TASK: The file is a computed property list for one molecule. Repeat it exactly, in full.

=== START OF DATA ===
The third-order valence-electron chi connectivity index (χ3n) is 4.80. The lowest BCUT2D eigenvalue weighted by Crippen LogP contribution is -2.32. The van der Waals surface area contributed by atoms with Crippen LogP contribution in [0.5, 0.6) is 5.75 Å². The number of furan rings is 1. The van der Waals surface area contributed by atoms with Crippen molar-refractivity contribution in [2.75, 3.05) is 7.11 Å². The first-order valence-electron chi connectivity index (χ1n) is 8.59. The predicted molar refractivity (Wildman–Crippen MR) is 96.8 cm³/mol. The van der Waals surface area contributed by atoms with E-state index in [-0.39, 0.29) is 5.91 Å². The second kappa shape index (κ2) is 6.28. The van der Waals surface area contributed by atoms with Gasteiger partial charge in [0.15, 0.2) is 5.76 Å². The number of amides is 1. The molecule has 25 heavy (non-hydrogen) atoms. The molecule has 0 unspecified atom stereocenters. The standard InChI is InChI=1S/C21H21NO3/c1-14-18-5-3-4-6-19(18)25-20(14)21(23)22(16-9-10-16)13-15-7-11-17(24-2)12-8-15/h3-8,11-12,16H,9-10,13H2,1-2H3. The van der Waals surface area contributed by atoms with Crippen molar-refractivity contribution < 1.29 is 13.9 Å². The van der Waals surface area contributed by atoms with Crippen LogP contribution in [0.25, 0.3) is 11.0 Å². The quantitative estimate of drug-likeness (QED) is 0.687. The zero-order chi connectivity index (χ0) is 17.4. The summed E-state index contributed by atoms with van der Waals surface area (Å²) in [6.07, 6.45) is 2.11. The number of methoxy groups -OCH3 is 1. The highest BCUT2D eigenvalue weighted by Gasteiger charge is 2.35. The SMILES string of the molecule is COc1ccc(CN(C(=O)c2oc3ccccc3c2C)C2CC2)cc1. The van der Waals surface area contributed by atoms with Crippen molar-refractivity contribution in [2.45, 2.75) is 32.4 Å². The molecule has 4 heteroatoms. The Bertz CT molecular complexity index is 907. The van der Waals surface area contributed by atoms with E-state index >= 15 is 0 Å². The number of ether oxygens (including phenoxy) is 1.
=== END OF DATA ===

The third-order valence-electron chi connectivity index (χ3n) is 4.80. The lowest BCUT2D eigenvalue weighted by Crippen LogP contribution is -2.32. The van der Waals surface area contributed by atoms with Crippen LogP contribution in [0.5, 0.6) is 5.75 Å². The number of furan rings is 1. The van der Waals surface area contributed by atoms with Crippen molar-refractivity contribution in [2.75, 3.05) is 7.11 Å². The first-order valence-electron chi connectivity index (χ1n) is 8.59. The predicted molar refractivity (Wildman–Crippen MR) is 96.8 cm³/mol. The van der Waals surface area contributed by atoms with E-state index in [-0.39, 0.29) is 5.91 Å². The second kappa shape index (κ2) is 6.28. The van der Waals surface area contributed by atoms with Gasteiger partial charge in [0.15, 0.2) is 5.76 Å². The number of amides is 1. The molecule has 25 heavy (non-hydrogen) atoms. The molecule has 0 unspecified atom stereocenters. The standard InChI is InChI=1S/C21H21NO3/c1-14-18-5-3-4-6-19(18)25-20(14)21(23)22(16-9-10-16)13-15-7-11-17(24-2)12-8-15/h3-8,11-12,16H,9-10,13H2,1-2H3. The van der Waals surface area contributed by atoms with Crippen molar-refractivity contribution < 1.29 is 13.9 Å². The van der Waals surface area contributed by atoms with Crippen LogP contribution in [0.25, 0.3) is 11.0 Å². The quantitative estimate of drug-likeness (QED) is 0.687. The zero-order chi connectivity index (χ0) is 17.4. The summed E-state index contributed by atoms with van der Waals surface area (Å²) in [6.07, 6.45) is 2.11. The number of methoxy groups -OCH3 is 1. The highest BCUT2D eigenvalue weighted by Gasteiger charge is 2.35. The SMILES string of the molecule is COc1ccc(CN(C(=O)c2oc3ccccc3c2C)C2CC2)cc1. The van der Waals surface area contributed by atoms with Crippen molar-refractivity contribution in [2.45, 2.75) is 32.4 Å². The molecule has 4 heteroatoms. The Bertz CT molecular complexity index is 907. The van der Waals surface area contributed by atoms with E-state index >= 15 is 0 Å². The number of ether oxygens (including phenoxy) is 1.